Displacement maps are the third and most powerful of the common maps.
Displacement maps can use the same black and white image that was developed for the bump map but instead of shifting the image while it stays flat, the Displacement map actually generates geometry by using the map as a heightfield where white is the most displacement and black is the least.
So, instead of appearing to have depth, displacment maps actually give the texture depth.
But because they are creating geometry displacement maps are also the most computer intensive and take the longest to render.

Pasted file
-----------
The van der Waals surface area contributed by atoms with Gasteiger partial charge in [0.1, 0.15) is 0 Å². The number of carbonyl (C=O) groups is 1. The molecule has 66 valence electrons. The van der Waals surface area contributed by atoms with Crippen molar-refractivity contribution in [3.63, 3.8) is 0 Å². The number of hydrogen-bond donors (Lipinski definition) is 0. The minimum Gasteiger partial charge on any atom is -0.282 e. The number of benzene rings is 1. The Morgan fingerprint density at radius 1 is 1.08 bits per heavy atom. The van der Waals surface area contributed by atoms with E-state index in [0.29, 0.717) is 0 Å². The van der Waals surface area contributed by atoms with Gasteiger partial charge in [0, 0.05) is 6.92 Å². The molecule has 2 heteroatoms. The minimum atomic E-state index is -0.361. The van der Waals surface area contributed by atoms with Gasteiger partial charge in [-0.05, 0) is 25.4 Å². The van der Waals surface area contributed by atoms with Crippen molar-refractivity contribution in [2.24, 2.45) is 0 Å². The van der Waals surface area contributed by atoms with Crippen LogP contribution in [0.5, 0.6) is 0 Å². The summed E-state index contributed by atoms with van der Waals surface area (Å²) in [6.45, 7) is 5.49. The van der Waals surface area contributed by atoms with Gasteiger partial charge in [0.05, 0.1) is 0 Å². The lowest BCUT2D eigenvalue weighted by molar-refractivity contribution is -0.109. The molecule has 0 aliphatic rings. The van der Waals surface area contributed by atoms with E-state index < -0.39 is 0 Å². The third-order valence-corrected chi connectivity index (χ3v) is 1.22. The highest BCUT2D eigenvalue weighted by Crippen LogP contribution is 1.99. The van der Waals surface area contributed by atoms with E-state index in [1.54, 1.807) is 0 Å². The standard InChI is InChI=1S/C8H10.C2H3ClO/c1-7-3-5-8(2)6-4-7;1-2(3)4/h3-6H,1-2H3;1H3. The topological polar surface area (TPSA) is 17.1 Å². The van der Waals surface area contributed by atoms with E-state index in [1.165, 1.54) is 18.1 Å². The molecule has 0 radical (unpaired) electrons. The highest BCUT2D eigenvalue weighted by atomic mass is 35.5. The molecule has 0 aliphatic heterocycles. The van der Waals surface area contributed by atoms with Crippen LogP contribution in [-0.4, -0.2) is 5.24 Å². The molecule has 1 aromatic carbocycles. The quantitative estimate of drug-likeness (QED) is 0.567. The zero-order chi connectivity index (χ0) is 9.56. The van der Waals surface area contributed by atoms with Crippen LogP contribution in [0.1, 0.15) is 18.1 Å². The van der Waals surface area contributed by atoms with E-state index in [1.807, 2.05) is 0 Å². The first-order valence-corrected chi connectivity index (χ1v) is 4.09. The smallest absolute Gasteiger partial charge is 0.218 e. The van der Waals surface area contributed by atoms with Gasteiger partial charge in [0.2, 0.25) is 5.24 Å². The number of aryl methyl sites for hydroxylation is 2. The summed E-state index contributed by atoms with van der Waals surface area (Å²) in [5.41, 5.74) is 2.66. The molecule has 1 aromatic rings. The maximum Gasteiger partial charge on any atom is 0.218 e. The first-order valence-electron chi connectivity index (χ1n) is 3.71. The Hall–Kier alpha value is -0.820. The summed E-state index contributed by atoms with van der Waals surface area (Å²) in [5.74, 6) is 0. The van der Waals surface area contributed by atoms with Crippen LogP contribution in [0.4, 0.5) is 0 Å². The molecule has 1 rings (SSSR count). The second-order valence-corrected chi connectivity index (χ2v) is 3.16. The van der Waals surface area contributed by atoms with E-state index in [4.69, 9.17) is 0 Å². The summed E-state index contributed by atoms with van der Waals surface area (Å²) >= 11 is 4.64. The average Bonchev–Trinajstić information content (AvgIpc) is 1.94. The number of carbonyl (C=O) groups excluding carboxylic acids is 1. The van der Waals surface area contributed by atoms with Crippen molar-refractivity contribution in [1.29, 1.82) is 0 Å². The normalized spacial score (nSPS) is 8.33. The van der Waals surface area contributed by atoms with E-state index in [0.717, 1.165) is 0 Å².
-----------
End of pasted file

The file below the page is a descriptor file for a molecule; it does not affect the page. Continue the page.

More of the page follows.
So let’s look at our wall again.
With no maps
With just a bump map
And finally, with a Displacement map
As you can see the displacement map brings the texture to life and interacts with the scene’s light source.
I have also applied a transparency map in the above render because you can use maps singularly or layer them together to get the desired effect.
Because the displacement map is generating geometry, its profile is quite different from the bump map’s.
So, that is about it. The process should be about the same in Kerkythea or Vray for Sketchup but I haven’t looked at it so I can’t be sure.
Let me know if you have any questions.